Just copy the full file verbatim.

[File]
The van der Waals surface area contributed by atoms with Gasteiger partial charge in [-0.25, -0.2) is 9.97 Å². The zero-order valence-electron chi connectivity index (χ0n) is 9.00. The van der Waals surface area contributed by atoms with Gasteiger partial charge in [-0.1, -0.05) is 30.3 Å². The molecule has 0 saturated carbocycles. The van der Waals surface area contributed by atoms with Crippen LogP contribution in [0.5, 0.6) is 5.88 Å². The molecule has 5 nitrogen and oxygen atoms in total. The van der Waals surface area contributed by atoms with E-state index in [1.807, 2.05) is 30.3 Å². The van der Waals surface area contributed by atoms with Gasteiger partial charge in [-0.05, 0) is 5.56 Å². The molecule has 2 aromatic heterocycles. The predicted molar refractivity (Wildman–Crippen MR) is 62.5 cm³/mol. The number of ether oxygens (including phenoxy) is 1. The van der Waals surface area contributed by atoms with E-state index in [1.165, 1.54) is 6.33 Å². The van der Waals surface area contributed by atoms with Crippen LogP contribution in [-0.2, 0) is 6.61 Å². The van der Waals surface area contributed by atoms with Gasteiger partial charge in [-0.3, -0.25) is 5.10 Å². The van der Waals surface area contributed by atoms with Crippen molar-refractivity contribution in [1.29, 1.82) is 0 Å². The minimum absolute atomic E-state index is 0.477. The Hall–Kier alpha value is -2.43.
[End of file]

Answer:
The van der Waals surface area contributed by atoms with Gasteiger partial charge in [-0.25, -0.2) is 9.97 Å². The zero-order valence-electron chi connectivity index (χ0n) is 9.00. The van der Waals surface area contributed by atoms with Gasteiger partial charge in [-0.1, -0.05) is 30.3 Å². The molecule has 0 saturated carbocycles. The van der Waals surface area contributed by atoms with Crippen LogP contribution in [0.5, 0.6) is 5.88 Å². The molecule has 5 nitrogen and oxygen atoms in total. The van der Waals surface area contributed by atoms with E-state index in [1.807, 2.05) is 30.3 Å². The van der Waals surface area contributed by atoms with Gasteiger partial charge in [-0.05, 0) is 5.56 Å². The molecule has 2 aromatic heterocycles. The predicted molar refractivity (Wildman–Crippen MR) is 62.5 cm³/mol. The number of ether oxygens (including phenoxy) is 1. The van der Waals surface area contributed by atoms with E-state index in [1.165, 1.54) is 6.33 Å². The van der Waals surface area contributed by atoms with Crippen LogP contribution in [-0.2, 0) is 6.61 Å². The van der Waals surface area contributed by atoms with Gasteiger partial charge in [-0.3, -0.25) is 5.10 Å². The van der Waals surface area contributed by atoms with Crippen molar-refractivity contribution in [1.29, 1.82) is 0 Å². The minimum absolute atomic E-state index is 0.477. The Hall–Kier alpha value is -2.43.